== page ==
The risk of governments cancelling, or renegotiating, contracts makes them less reliable. This causes firms to charge more for government work by pricing in the costs of contract failure. These include both the work done and the opportunity cost of foregoing other contracts. This could raise prices in the long term.
This could be a risk in Australia too, although Australian governments have not so far used social media in the same way to strong-arm companies. Australian state governments have abandoned infrastructure contracts at huge cost.
The Victorian Labor government abandoned the East-West road project at a cost of A$339 million. The then NSW Labor government backed out of conditions on the Cross-City Tunnel project. This makes contract-related tweets especially sensitive.
Tweets that discourage investment
The above problems have follow-on consequences for investment. If a politician turns public sentiment against the company, or coerces suppliers into less profitable arrangements, it affects investment.
The companies who are the targets of these tweets face stiff competition. In the case of US company Carrier, it responded to overseas competition by reducing labour costs and offshoring production to Mexico while retaining higher skilled jobs in the US. If companies must absorb higher labour costs, then they become less profitable and have less cash to reinvest in expansion and innovation. Firms shouldn’t be forced into similar situations because of tweets.Mike Segar/Reuters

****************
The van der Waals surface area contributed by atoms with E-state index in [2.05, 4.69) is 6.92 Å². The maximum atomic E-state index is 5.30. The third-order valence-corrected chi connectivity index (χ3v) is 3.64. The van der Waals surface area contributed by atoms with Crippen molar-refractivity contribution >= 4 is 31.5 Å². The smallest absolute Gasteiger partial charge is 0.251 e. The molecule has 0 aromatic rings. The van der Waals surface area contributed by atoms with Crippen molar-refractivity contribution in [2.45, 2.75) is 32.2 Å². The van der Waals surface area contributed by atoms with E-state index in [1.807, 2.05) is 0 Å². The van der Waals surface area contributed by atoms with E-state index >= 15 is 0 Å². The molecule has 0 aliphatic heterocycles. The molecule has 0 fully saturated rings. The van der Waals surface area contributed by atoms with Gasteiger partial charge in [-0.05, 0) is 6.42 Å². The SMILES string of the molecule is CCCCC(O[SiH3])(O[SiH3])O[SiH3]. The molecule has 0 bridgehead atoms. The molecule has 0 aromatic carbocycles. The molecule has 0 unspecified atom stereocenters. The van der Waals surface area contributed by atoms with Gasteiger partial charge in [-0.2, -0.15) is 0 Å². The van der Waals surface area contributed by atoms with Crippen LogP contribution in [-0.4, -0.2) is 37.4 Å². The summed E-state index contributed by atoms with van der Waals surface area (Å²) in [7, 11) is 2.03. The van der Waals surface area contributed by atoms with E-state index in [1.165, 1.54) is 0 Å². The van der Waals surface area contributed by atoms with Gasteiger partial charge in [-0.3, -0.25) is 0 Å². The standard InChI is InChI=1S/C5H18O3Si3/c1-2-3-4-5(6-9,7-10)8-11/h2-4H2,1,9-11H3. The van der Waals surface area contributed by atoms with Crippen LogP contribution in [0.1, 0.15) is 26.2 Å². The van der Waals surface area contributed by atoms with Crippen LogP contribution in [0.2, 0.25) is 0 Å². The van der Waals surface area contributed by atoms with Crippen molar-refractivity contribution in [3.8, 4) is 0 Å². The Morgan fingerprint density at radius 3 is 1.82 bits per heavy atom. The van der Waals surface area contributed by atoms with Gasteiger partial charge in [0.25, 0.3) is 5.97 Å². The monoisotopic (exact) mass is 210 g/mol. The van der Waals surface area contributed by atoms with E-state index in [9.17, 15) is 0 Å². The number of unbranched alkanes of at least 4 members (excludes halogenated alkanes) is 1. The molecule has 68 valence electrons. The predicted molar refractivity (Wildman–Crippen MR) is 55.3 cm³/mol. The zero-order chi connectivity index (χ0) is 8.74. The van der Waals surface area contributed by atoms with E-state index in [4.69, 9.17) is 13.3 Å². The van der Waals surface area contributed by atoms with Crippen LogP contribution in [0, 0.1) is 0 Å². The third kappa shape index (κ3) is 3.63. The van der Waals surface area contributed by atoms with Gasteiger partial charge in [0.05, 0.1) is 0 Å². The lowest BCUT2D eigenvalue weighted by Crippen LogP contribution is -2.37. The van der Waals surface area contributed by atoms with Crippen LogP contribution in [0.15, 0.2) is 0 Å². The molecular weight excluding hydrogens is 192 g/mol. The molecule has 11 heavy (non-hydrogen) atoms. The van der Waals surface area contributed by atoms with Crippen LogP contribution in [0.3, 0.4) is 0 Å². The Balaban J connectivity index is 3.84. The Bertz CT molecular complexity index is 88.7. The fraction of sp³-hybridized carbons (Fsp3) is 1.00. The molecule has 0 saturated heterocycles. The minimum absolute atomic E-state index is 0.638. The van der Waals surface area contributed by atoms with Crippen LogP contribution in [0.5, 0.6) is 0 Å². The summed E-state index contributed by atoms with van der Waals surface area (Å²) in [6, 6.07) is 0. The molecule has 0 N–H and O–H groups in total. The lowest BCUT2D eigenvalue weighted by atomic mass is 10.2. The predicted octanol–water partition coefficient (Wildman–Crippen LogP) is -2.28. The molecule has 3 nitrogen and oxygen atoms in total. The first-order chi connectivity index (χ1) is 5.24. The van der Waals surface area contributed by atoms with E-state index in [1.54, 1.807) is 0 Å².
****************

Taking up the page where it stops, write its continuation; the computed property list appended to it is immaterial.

These tweets could also discourage or reduce investment from international businesses. Overseas firms will be less likely to invest in countries that face high degrees of political risk. Alternatively, they will factor in government risk when making investment decisions, causing them to value the project less.
Tweets are not the best way to discipline and monitor companies
One argued advantage of such political tweets is that they might help to hold companies to their contracts, or to discipline companies for malfeasance.
This advantage is an illusion. In countries like the US, regulators and (where relevant) private citizens, can discipline companies.
This can come in the form of SEC enforcement actions and securities class actions. The US government can sue for breaches of contract much as any citizen. It can also pursue firms for breaching regulations through the courts or through penalty mechanisms.
Tweets are arbitrary. Indeed, as some of Trump’s Boeing tweet indicates, they can rest on half truths.
They involve castigating companies even if there is no actual legal wrongdoing. Tweets also constitute an arbitrary form of surveillance.
The pattern of tweet shaming has serious repercussions for the economy. It deters companies form investing. It raises risks for investors in those companies, and is an arbitrary way of disciplining companies.
This is in addition to the latent unfairness of such attacks. It constitutes both an attack on investors and on employees and politicians should avoid it.
Authors: Mark Humphery-Jenner, Associate Professor of Finance, UNSW Australia